Many people who had bladder sling surgery have experienced complications which require the removal of the device. The sling, which is a synthetic mesh strip made from polypropylene, may not have been placed correctly and patients are still having issues with stress urinary incontinence or their urethra doesn’t completely empty, which can cause urinary tract infections.
Bladder slings may also need to be removed because they have contracted over time and are causing extreme pain and/or painful sexual intercourse. Some patients have had their slings erode into the organs surrounding the mesh, which can sometimes make removal almost impossible.
Reasons for Removal
The complications associated with bladder slings are often caused by the material from which they are made. Most slings are synthetic and used for convenience and because of faster recovery times, but there are organic bladder slings made from pig skin which do not have as many complications. The complications associated with synthetic slings are 10 times higher than they are with organic slings.
The two most common complications are vaginal extrusion and urethral erosion. Urethral erosion, which is when the mesh erodes into the urethra or other surrounding organs, may occur due to placing the sling too close to the urethra’s spongy tissue called the mucosa. It may also be caused by the sling being too tight and causing ischemic necrosis.
With vaginal extrusion, the bladder sling may have eroded through skin and tissues into the vagina. Most women will have symptoms of extrusion or erosion such as painful sexual intercourse, vaginal bleeding, infections, prolapse reoccurrence and pain.
Risks After Bladder Sling Removal Surgery
When the bladder sling needs to be removed to replace it or due to serious complications, which is called revision surgery, sometimes multiple surgeries are needed to remove a sling which has eroded or extruded into other tissues or organs. Sometimes it cannot be removed in its entirety, so part of the mesh will remain in the patient.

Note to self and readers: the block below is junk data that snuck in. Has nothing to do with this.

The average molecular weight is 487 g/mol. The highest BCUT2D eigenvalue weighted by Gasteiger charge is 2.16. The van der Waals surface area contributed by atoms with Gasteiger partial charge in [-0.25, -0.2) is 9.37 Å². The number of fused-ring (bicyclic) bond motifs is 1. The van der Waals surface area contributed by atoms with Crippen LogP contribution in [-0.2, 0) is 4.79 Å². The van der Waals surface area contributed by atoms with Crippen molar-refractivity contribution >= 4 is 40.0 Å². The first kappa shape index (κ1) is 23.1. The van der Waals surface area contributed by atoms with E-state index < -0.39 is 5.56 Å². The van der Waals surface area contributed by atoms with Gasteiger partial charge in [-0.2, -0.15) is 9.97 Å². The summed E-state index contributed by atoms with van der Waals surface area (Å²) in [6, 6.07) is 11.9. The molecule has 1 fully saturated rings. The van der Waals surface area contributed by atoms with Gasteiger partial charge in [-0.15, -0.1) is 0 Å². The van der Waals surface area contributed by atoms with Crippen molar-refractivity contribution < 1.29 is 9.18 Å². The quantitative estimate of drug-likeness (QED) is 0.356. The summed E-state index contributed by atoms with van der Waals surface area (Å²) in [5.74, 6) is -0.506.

When the mesh cannot be removed completely, there are several complications which can develop, including:
- Chronic Pain
- Sexual Dysfunction
Bloating After Bladder Sling Removal Surgery
One of the complications after bladder sling revision surgery is a bloated abdomen and flatulence. Some of the bloating may be caused by gas, which can be helped by avoiding carbonated drinks and walking more often or further every day for exercise.
However, a bloated abdomen can be indicative of a more severe complication and patients should report it to their doctor if the bloating doesn’t resolve on its own.
Urine Smells Bad After Bladder Sling Removal Surgery
Since infections and fistulas are complications of bladder sling revision surgeries, it can affect how the patient’s urine smells. If the infection or fistula is undergoing treatment, the smell should clear up as the infection begins to heal.
However, if the complication hasn’t been discovered, the patient needs to report foul-smelling urine so any infections or fistulas can be found and treated.
Sometimes if the urethra has been severely eroded, a catheter may need to be placed to help with urination. In some cases, patients can get infections from the catheters, which can result in bad smelling urine.
Patients who notice bad smelling urine should report it right away after their surgery so the cause can be diagnosed and the problem treated.
Due to the complications associated with the use of synthetic mesh in surgeries, lawsuits against the manufacturers of the slings have been filed. If you’ve had bladder sling removal surgery, you should contact an attorney about compensation for the injuries you received.